See Table 2 below for routine monitoring summary statistics of water quality data collected to date. If stormwater data is available for this site, it will be shown as Table 3. Historical data reviews can be found in the annual reports produced by METRO/King County DNRP.

To view charts of current water quality data, please visit the Data Download webpage.

Water Quality Index

A Water Quality Index (WQI) rating system was developed by Ecology that evaluates several water quality parameters and gives a single rating of “high,” “moderate,” or “low” water quality concern. To see how Griffin Creek ratings compare with other stream sites, please visit the Water Quality Index webpage.

Table 1. Routine monitoring summary statistics for this station from 2011 to 2022
ParameterNumber of SamplesMeanMinimumMaxmiumMedianStandard Deviation
Dissolved Oxygen (mg/L)13911.38.213.611.41.2
Temperature (°C)1399.32.417.49.24.0
Turbidity (NTU)1271.640.5614.201.271.45
Conductivity (mSIEMS/cm)13959.733.796.451.018.7
Total Suspended Solids (mg/L)1383.070.50120.001.7010.21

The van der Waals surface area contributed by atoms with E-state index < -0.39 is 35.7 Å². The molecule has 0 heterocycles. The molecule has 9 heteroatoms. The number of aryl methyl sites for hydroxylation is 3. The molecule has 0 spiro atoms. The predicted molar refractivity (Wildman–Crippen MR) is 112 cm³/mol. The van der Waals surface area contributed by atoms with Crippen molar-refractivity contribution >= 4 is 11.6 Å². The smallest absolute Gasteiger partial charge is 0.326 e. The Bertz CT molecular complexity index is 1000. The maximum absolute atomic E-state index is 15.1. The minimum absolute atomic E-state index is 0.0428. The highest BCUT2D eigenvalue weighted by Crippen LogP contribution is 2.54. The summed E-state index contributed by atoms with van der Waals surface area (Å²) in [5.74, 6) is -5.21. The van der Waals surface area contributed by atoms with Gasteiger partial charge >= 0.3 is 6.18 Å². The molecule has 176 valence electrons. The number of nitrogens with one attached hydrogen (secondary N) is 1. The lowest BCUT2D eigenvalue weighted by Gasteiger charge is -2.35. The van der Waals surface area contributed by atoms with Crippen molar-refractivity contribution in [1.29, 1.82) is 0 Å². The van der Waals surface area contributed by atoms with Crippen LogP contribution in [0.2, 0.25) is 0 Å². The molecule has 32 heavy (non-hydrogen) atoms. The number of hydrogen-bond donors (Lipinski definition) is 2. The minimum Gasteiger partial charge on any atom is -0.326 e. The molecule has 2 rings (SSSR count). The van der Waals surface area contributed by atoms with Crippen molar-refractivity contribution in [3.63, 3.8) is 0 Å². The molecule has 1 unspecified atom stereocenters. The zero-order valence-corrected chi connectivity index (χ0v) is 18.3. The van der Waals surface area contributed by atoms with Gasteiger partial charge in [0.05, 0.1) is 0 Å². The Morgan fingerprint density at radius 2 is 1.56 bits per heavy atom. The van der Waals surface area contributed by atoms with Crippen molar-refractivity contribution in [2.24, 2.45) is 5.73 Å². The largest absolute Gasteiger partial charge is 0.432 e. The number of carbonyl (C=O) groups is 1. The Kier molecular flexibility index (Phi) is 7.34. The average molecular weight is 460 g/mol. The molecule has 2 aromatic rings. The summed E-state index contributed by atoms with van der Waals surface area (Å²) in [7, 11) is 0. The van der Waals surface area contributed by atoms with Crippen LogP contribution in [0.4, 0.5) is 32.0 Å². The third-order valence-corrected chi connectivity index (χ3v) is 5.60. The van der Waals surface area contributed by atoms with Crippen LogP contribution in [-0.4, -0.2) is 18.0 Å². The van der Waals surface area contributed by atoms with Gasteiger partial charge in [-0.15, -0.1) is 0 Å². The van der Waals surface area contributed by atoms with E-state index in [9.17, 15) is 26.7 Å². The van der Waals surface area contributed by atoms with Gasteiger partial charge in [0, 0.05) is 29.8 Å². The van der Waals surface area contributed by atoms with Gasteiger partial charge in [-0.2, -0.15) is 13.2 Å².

Ortho-Phosphorus (mg/L)1380.00770.00240.02960.00580.0047
Total Phosphorus (mg/L)1370.01800.00640.07300.01730.0085
Ammonia (mg/L)1380.00500.00210.01130.00470.0016
Nitrate (mg/L)1380.43590.14801.18000.32150.2561
Total Nitrogen (mg/L)1370.58730.25101.36000.48000.2634
Fecal Coliform(CFU/100ML)1222812601244


King County operates two stream gages on Griffin Creek: East Griffin Creek Road at the water quality monitoring site (22b) and approximately 700 feet upstream of the Fall City-Carnation Road Bridge (21a).

Benthic Invertebrates

Benthic macroinvertebrates are small animals visible to the naked eye (macro) that lack a backbone (invertebrate) and live in or around the streambed (benthic). This group includes aquatic insects (such as mayflies and dragonflies), crustaceans, clams, snails, and worms. Benthic macroinvertebrates are of interest to scientists and water resource managers because they are an excellent indicator of the biological health of stream ecosystems and are a critical component of the food web in aquatic communities. Scientists quantify the composition and diversity of benthic macroinvertebrate populations in a stream to compare the biologic integrity of different streams. King County has utilized benthic macroinvertebrate sampling to assess biological health of numerous creeks across the county (see map).

For more information about benthic macroinvertebrates and King County’s Benthic Macroinvertebrate Program, please visit the King County Stream Bug Monitoring webpage.

While King County is not conducting benthic macroinvertebrate monitoring on Griffin Creek as part of the WRIA 7 Routine Streams Monitoring, both King County and Ecology collected benthic samples on Griffin Creek in 2012 and 2013. To see this data, please visit the Puget Sound Stream Benthos webpage.